### Introduction

In the United States, healthcare is extremely expensive. Most people could not afford healthcare if they don’t have insurances. In this blog post, I developed two extremely simple dummy models to describe how the prices could be different depending on the development mode of the industry, trying to explain why the products from the pharmaceutical industry are “unreasonably” expensive. The dummy models could be nowhere close or accurate to describe the entire economical process. However, at least to some extent they gave some qualitative and quantitative ideas.

### Models

We have $n$ products to develop and testify. We know (at the end) the $m$ products will be eventually approved or verified, and go into the market. We assume that there are only two possible models for each industry.

#### Model I

Each product was developed by a single independent company. The cost of the development and test for each product is $c$, the price of the product selling in the market is $kc$, where $k$ is revenue coefficient.

#### Model II

There are $h$ big companies that acquire the products being developed from small companies. The big company would take the risk of development failure. Each big company evenly got $\frac{n}{h}$ products, and $\frac{m}{h}$ products would be approved. The cost of the development and test for each product remains the same, which is $c$. The true cost for each product approved would be $\frac{cn}{m}$. The price of the product selling in the market would be $\frac{kcn}{m}$, where $k$ is the revenue coefficient.

### Basic Analysis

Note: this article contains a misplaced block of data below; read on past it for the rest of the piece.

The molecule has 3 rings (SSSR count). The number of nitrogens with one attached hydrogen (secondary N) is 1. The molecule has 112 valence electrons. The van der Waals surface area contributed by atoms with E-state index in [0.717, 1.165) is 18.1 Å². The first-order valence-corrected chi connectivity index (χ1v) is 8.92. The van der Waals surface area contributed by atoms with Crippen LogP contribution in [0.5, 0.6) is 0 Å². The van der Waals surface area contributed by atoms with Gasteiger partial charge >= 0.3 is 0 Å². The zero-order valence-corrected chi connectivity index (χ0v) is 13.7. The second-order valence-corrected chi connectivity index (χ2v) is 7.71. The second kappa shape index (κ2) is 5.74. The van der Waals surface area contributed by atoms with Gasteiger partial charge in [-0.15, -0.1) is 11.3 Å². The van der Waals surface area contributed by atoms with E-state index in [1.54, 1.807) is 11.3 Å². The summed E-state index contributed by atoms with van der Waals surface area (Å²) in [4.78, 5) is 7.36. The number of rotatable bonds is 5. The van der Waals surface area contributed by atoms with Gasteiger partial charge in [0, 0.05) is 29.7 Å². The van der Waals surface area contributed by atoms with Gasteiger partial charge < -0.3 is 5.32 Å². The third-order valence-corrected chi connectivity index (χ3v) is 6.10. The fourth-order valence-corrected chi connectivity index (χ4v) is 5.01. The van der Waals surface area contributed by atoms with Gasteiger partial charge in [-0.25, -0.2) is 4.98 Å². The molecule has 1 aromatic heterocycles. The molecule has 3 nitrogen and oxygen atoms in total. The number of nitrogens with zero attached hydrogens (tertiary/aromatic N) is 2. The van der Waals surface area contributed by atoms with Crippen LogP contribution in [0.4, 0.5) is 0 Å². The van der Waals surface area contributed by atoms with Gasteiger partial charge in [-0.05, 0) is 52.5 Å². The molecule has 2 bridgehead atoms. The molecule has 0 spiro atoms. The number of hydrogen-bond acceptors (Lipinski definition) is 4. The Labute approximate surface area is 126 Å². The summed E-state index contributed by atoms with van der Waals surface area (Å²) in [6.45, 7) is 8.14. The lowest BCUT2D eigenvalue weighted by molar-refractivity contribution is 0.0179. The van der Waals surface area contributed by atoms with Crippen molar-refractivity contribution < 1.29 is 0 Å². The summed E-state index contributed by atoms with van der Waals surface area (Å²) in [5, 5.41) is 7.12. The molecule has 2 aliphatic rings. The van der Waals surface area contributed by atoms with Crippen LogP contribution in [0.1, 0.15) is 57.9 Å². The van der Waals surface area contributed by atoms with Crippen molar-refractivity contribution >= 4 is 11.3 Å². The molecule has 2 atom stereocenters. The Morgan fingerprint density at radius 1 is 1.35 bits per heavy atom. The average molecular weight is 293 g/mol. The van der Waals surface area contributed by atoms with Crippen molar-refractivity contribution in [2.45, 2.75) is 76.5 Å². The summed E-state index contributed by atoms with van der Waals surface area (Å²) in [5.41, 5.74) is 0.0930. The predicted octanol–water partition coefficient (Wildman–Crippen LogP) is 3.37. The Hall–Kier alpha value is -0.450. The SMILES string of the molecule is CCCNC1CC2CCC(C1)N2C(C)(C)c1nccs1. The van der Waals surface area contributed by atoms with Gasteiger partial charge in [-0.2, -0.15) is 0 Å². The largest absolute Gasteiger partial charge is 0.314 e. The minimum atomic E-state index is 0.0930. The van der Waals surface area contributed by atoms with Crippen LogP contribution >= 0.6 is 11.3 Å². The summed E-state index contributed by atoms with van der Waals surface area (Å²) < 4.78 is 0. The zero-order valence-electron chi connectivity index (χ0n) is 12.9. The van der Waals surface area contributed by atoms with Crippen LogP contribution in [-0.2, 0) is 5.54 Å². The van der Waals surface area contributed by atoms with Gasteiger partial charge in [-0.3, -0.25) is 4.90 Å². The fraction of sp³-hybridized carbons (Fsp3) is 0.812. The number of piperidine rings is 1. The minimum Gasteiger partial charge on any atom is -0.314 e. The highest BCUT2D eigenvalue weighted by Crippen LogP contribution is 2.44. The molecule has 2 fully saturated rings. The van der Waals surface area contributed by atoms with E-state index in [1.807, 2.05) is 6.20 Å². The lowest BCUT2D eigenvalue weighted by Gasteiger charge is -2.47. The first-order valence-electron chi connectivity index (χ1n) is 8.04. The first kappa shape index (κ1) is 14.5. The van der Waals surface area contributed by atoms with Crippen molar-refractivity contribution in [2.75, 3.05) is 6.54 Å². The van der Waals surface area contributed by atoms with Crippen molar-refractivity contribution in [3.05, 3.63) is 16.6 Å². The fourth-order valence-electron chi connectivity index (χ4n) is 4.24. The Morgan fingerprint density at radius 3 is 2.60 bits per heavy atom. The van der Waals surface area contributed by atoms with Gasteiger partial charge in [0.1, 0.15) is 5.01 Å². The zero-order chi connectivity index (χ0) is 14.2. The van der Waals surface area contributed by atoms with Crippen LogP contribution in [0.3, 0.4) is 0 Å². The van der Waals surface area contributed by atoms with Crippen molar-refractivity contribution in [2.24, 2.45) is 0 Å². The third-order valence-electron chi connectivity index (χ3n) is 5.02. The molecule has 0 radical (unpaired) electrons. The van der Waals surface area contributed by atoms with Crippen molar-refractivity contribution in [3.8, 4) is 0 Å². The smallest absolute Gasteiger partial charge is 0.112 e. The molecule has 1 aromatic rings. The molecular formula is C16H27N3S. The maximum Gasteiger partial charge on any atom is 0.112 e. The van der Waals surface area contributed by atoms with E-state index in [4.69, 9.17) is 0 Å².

#### Total Cost

The total cost or investment to the $n$ products are the same in Model I and II, which is $nc$.

#### Revenue Coefficient and Product Price

If we assume $k$ is only determined by the number of products and their product properties in the market, the value of $k$ used in Model II should be the same as the $k$ used in Model I.

With the same value of $k$, $c$, $n$, and $m$, the prices of the products developed in Model II would be then $\frac{n}{m}$ times more expensive than the products developed in Model I.

In some countries, such as China, the price of the product would be administrated or adjusted by the government to make sure that it is not too expensive, therefore we could assume that the value of $k$ in Model II would be much less than the value of $k$ in Model I for some countries.

In other countries, such as the United States, the government would not interfere with the product price, therefore $k$ remains the same in Model I and II.

#### Number of Companies

In Model II, we actually implicitly assume $m > h$ or even $m \gg h$. However, if $m \ll h$, Model II is not valid and only Model I could be used.

### Pharmaceutical Industry vs Other Industry

#### Model Selection

In the pharmaceutical industry, there are actually only countable pharmaceutical giant companies that are developing all the drugs in the world. Small pharmaceutical start-ups would start the development of the drugs and later sell the drugs to the pharmaceutical giants for further development and evaluation. $m \gg h$, so definitely we have to use Model II to describe the pharmaceutical industry.

In other industries, depending on the value of $m$ and $h$, it could be a Model I industry. With the same value of $k$, $c$, $n$, and $m$, the price of the Model II industry is much more expensive than the price of the Model I industry.

#### Development Cost

The development cost $c$ for a single product in the pharmaceutical industry is much higher than most of the products in other industries.

#### Success Rate

The success rate, $\frac{m}{n}$, in the pharmaceutical industry is much lower than most of the products in other industries.

### Conclusions

Taken these together, because the pharmaceutical industry could be described using Model II, $c$ is much larger, $\frac{m}{n}$ is much smaller, compared to other industries, and in some countries with free markets, $k$ is not adjusted, the price of drug and healthcare would, therefore, be extremely high. This also means people are bearing the cost of the development of all the drug candidates, which is unfair.